Notice & Comment

Notice & Comment

Notice & Comment

ACUS Update: Forum on International Regulatory Cooperation (June 3) 

Join the Administrative Conference of the United States (ACUS) on Monday, June 3 (9:30am–3pm ET), for a public forum on international regulatory cooperation.   U.S. and international regulators, leading academic scholars, and other experts in the field will explore the current federal framework for international regulatory cooperation, examine global perspectives, and identify remaining barriers to regulatory […]

Notice & Comment

Saving the Consumer Financial Protection Bureau (and the Constitution) from the Courts, by Christine Kexel Chabot

Administrative law is almost certain to undergo monumental change during the Supreme Court’s current Term.  On May 16, 2024, the Court issued its first in a series of blockbuster administrative law decisions: Consumer Financial Protection Bureau v. Community Financial Services Ass’n. The Court’s 7-2 decision declaring the Bureau’s funding structure constitutional brings good news for […]

Notice & Comment

Ad Law Reading Room: “Ghostwriting Federalism,” by Adam S. Zimmerman

Today’s Ad Law Reading Room entry is “Ghostwriting Federalism,” by Adam Zimmerman, which was recently published by the Yale Law Journal and posted to SSRN. Here is the abstract: Notwithstanding the Supreme Court’s admonition that federal authorities should not “unduly interfere” with state government, federal agencies frequently write state laws. They draft model state acts. […]

Notice & Comment

With or Without Chevron Deference, Agencies Have Extensive Rulemaking Authority, by Dena Adler and Max Sarinsky

Soon after the Supreme Court decided West Virginia v. Environmental Protection Agency, we wrote a short analysis outlining the major questions doctrine as laid out by the Court. Our piece was not rocket science. We simply summarized the majority’s test for determining whether an agency’s legal interpretation triggers the doctrine. But as we expected, many […]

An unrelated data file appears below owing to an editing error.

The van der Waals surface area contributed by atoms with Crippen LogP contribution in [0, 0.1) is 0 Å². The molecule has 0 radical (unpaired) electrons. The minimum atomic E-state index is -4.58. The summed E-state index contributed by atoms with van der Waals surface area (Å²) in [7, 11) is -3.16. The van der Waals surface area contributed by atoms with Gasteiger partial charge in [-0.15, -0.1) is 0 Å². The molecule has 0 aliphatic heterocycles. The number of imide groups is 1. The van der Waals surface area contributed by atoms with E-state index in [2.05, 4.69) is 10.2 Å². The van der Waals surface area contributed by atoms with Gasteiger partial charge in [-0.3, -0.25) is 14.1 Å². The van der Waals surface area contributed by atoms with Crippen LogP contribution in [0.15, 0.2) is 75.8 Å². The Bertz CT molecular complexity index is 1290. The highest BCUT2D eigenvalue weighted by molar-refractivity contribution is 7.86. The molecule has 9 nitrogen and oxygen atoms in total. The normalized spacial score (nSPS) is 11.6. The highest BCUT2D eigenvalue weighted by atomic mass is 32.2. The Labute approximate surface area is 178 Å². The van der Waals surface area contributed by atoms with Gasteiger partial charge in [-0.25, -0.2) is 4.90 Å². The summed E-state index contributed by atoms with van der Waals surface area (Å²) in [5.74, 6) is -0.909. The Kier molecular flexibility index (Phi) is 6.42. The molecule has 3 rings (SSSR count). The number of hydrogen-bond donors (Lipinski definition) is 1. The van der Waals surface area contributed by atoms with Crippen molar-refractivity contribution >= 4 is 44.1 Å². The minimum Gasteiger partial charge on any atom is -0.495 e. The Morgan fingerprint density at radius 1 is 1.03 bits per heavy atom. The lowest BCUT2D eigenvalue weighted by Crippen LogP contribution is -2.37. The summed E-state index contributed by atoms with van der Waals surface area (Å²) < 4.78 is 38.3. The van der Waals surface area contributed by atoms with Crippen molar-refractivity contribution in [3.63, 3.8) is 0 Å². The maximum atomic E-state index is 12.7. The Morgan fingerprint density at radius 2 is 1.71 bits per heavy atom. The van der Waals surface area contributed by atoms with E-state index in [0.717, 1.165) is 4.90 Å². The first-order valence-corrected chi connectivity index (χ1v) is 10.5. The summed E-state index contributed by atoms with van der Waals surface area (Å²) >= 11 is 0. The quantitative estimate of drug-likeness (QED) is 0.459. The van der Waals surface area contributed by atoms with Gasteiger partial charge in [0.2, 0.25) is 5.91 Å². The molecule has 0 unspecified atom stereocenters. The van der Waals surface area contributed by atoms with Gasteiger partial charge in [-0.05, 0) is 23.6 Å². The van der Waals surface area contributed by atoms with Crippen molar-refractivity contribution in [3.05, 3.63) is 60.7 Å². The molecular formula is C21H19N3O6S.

Notice & Comment

D.C. Circuit Review – Reviewed: NEPA and Agency Post Hoc Rationalizations

Not much of a unifying theme in the past week’s D.C. Circuit decisions. The most significant decision was likely Farhy v. Commissioner of Internal Revenue, No. 23-1179, where the court (Judge Pillard writing) held that the IRS can assess and administratively collect penalties for failure to file information returns regarding ownership of foreign businesses. The […]

Notice & Comment

Chevron and Banking Law: What’s Good for the Goose Isn’t Good for the Gander, by Todd Phillips

As we await the Supreme Court’s decisions in Relentless and Loper Bright, left-leaning scholars and activists have bemoaned the demise of Chevron deference as harmful to progressive values. But this is not true in at least one area of law: banking. Where Congress enacted incredibly progressive statutes, courts granted Chevron deference to regulators’ interpretations in […]

Notice & Comment

D. C. Circuit Review: Reviewed — “In other news . . .”

While all eyes and ears were on the oral arguments before the Supreme Court in Trump v. United States, No. 23-939,  the D. C. Circuit’s landmark decision regarding presidential immunity, the court went about its normal business, issuing three opinions on matters less grand but important nonetheless. The Federal Service Labor-Management Relations Statute authorizes aggrieved […]

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Predicting the Fate of the FTC’s Non-Compete Ban, by Daniel A. Crane

On April 23, 2024, the FTC voted 3-2 to adopt a final rule prohibiting non-compete agreements in employment contracts. The two Republican Commissioners dissented on a variety of grounds, including that the FTC does not have substantive rulemaking authority under Section 6g of the FTC Act, the major questions doctrine, that the rule is arbitrary […]

Notice & Comment

Registration Open: 2024 ABA Administrative Law Spring Conference, May 9-10, 2024, in Washington, DC

Join us in Washington DC for an exceptional conference exploring the forefront of administrative law and government policymaking during a two-day live event in the heart of our nation’s capital. This year, our program will commence with Thursday sessions at The George Washington University Law School, featuring academic workshops, and will conclude with a networking […]

Notice & Comment

Ad Law Reading Room: “After Courts: Democratizing Statutory Law,” by Ryan D. Doerfler & Samuel Moyn

Today’s Ad Law Reading Room entry is “After Courts: Democratizing Statutory Law,” by Ryan D. Doerfler & Samuel Moyn, which is forthcoming in the Michigan Law Review. Here is the abstract: In Federalist No. 78, Alexander Hamilton argued for locating interpretive authority over law separately from those institutions tasked with formulating it. Hamilton’s vision, never […]

Notice & Comment

Administrative Law SSRN Reading List, March 2024 Edition

It’s the end of the semester, so many professors are gearing up to grade final exams and thus seeking opportunities to procrastinate. There’s lot of great new administrative law scholarship to help on that front. Here is the March 2024 Edition of the most-downloaded recent papers (those announced in the last 60 days) from SSRN’s U.S. Administrative […]